Apple CEO Tim Cook took great umbrage when a U.S. senator chided him in 2013 for seeking “the holy grail of tax avoidance” by shifting profits to Irish shell subsidiaries. “We pay all the taxes we owe – every single dollar,” Cook retorted. “We don’t stash money on some Caribbean island.”
True enough. The island where the tech giant parked its offshore profits the following year, when Ireland clamped down on the subsidiaries, was in a different body of water: the English Channel. The island of Jersey, it turns out, has no corporate profits tax at all.
Apple’s manoeuvres were typical of a practice favoured by a long list of multinational corporations and super-rich individuals, writes SAGE Business Researcher freelance correspondent Alison Vekshin in her report, Tax Havens. For years, they have moved profits around the world to take advantage of such havens, which offer low rates, loopholes, anonymity and lax residency rules. The use of such vehicles has cost the U.S. Treasury $100 billion annually, according to an estimate by Reed College economist Kimberly Clausing. About 20 per cent of all U.S. corporate profits are booked in tax havens, according to Gabriel Zucman, an economist at the University of California, Berkeley
Apple announced in January that it would bring home about $38 billion to take advantage of the new U.S. tax law, which cuts the corporate tax rate from 35 per cent to 21 per cent and allows companies a one-time repatriation of profits at even lower rates: 8 per cent on illiquid, or hard-to-sell, assets and 15.5 per cent on cash and cash equivalents.
But there is no indication that the tax law, or anything else, will significantly curb the prevalence of shifting profits to tax havens, Vekshin writes. Neither U.S. nor global enforcers are fully equipped to tackle the practice, which is enabled by a phalanx of attorneys and accountants. Discrete reform efforts create a whack-a-mole system in which one country’s restrictions become another’s opportunity to attract wealth. And U.S. tax laws don’t fully reflect the realities of a globalised, digital economy in which companies increasingly deal in intangible assets that are highly portable.
“The main obstacle to current enforcement is that multinational companies spend billions in designing their tax avoidance strategies, while tax authorities have very limited resources – and sometimes shrinking resources, as in the U.S. – to challenge them,” Zucman told SAGE Business Researcher. He suggests reducing tax avoidance by allocating corporate global profits proportionally according to where companies make their sales. “While Apple can send its profits to Bermuda, it cannot send its customers to Bermuda,” Zucman says.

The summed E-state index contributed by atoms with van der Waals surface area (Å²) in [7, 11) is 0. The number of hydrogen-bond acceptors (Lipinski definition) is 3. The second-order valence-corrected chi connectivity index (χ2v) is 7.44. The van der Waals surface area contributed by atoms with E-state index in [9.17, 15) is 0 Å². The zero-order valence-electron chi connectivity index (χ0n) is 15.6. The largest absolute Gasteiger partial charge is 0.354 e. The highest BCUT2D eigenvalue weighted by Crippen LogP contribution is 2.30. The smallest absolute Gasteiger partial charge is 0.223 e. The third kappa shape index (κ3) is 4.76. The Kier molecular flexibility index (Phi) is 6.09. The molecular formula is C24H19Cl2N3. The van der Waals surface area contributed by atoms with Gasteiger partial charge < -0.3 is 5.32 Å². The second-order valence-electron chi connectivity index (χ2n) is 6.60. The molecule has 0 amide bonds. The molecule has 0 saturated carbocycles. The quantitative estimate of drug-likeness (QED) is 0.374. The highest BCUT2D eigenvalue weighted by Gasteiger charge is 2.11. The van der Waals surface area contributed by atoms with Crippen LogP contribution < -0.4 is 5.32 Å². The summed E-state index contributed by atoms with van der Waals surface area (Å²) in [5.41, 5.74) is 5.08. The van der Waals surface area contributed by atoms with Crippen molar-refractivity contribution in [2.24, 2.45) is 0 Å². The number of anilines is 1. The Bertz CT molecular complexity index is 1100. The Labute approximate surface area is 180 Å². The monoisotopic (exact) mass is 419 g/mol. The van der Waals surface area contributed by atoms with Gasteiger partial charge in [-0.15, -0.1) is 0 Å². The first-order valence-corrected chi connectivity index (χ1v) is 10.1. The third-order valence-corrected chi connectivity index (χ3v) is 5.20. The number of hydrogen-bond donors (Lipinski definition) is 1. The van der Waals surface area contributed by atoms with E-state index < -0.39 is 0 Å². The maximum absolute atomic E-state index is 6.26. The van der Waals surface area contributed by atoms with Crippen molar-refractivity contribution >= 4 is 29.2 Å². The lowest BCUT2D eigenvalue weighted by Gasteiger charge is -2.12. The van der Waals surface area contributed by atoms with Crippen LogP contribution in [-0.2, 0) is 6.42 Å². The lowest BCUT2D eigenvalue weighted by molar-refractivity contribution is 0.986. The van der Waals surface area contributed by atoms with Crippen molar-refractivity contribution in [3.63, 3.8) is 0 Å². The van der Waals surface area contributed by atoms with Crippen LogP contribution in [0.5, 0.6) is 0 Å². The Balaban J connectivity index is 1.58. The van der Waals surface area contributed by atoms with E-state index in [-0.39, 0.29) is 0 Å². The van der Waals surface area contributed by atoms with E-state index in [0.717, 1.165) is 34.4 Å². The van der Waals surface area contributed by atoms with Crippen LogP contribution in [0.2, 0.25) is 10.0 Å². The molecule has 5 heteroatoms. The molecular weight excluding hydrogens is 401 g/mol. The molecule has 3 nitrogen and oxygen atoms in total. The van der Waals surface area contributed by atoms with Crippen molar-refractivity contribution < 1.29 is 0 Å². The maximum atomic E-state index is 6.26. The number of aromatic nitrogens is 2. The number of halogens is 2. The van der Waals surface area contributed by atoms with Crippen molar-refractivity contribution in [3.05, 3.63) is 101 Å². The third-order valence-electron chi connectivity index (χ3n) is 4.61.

The new U.S. tax law, in addition to allowing the one-time repatriation, requires companies to pay an annual minimum tax on profits generated by intangible assets such as copyrights, trademarks and patents from subsidiaries in low-tax countries. It also places some limits on corporate “inversions,” in which a U.S. multinational merges with a foreign company in a low-tax country and moves its headquarters there, reducing its tax bill, Vekshin writes.
The use of overseas tax shelters does have its defenders, such as Chris Edwards, director of tax policy studies at Washington’s Cato Institute, which favours limited government and free markets. For example, tax havens provide a way for residents of countries governed by oppressive or corrupt regimes to avoid expropriation, Edwards told Vekshin.
And then there is Bono, the Irish rocker who has become an international icon by promoting social causes ranging from African debt relief to anti-poverty campaigns and corporate social responsibility. He and his band, U2, caught considerable flak in 2006 when they moved part of their business to the Netherlands, one of the world’s most popular tax havens, to avoid some new taxes in their home country.
In media interviews responding to the criticism, Bono was unapologetic – and called his Irish critics hypocrites for ignoring the fact that Ireland itself had used low taxes to draw foreign companies to its shores.
“I can understand how people outside the country wouldn’t understand how Ireland got to its prosperity but everybody in Ireland knows that there are some very clever people in the Government and in the Revenue who created a financial architecture that prospered the entire nation,” he told the Irish Times. “It was a way of attracting people to this country who wouldn’t normally do business here. And the financial services brought billions of dollars every year directly to the exchequer.”
- SAGE Business Researcher has been discontinued and the report this blog post is based on is no longer available as of 2019.
- The post gives the views of its authors, not the position of LSE Business Review or the London School of Economics.
- Featured image credit: Bahamas ocean, by majaloi, under a CC0 licence
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Ken Fireman is managing editor for SAGE Business Researcher, which delivers deep dives on contemporary business issues to students and faculty three times a month. He was previously a senior editor for economics and politics at Bloomberg News and a White House correspondent, national political reporter and Moscow bureau chief for Newsday. @kfireman1